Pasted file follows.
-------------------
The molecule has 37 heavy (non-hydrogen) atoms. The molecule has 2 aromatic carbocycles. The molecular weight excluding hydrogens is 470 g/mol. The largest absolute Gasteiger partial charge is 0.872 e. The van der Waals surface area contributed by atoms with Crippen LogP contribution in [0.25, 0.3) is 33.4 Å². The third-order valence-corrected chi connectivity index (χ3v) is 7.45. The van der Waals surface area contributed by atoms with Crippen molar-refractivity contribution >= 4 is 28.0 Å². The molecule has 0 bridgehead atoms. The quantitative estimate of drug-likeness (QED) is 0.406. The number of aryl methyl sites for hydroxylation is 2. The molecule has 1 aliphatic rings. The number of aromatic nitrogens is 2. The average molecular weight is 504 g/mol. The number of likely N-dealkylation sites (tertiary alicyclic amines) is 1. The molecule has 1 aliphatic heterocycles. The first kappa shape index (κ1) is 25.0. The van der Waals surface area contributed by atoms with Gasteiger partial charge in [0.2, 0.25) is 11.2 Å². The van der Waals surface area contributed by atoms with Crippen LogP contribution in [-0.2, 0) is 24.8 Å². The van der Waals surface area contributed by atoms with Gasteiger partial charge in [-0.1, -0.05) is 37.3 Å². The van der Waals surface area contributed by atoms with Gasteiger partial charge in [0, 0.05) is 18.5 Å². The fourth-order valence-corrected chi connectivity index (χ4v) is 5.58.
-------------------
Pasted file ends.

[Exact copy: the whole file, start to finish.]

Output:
The molecule has 37 heavy (non-hydrogen) atoms. The molecule has 2 aromatic carbocycles. The molecular weight excluding hydrogens is 470 g/mol. The largest absolute Gasteiger partial charge is 0.872 e. The van der Waals surface area contributed by atoms with Crippen LogP contribution in [0.25, 0.3) is 33.4 Å². The third-order valence-corrected chi connectivity index (χ3v) is 7.45. The van der Waals surface area contributed by atoms with Crippen molar-refractivity contribution >= 4 is 28.0 Å². The molecule has 0 bridgehead atoms. The quantitative estimate of drug-likeness (QED) is 0.406. The number of aryl methyl sites for hydroxylation is 2. The molecule has 1 aliphatic rings. The number of aromatic nitrogens is 2. The average molecular weight is 504 g/mol. The number of likely N-dealkylation sites (tertiary alicyclic amines) is 1. The molecule has 1 aliphatic heterocycles. The first kappa shape index (κ1) is 25.0. The van der Waals surface area contributed by atoms with Gasteiger partial charge in [0.2, 0.25) is 11.2 Å². The van der Waals surface area contributed by atoms with Crippen LogP contribution in [-0.2, 0) is 24.8 Å². The van der Waals surface area contributed by atoms with Gasteiger partial charge in [-0.1, -0.05) is 37.3 Å². The van der Waals surface area contributed by atoms with Gasteiger partial charge in [0, 0.05) is 18.5 Å². The fourth-order valence-corrected chi connectivity index (χ4v) is 5.58.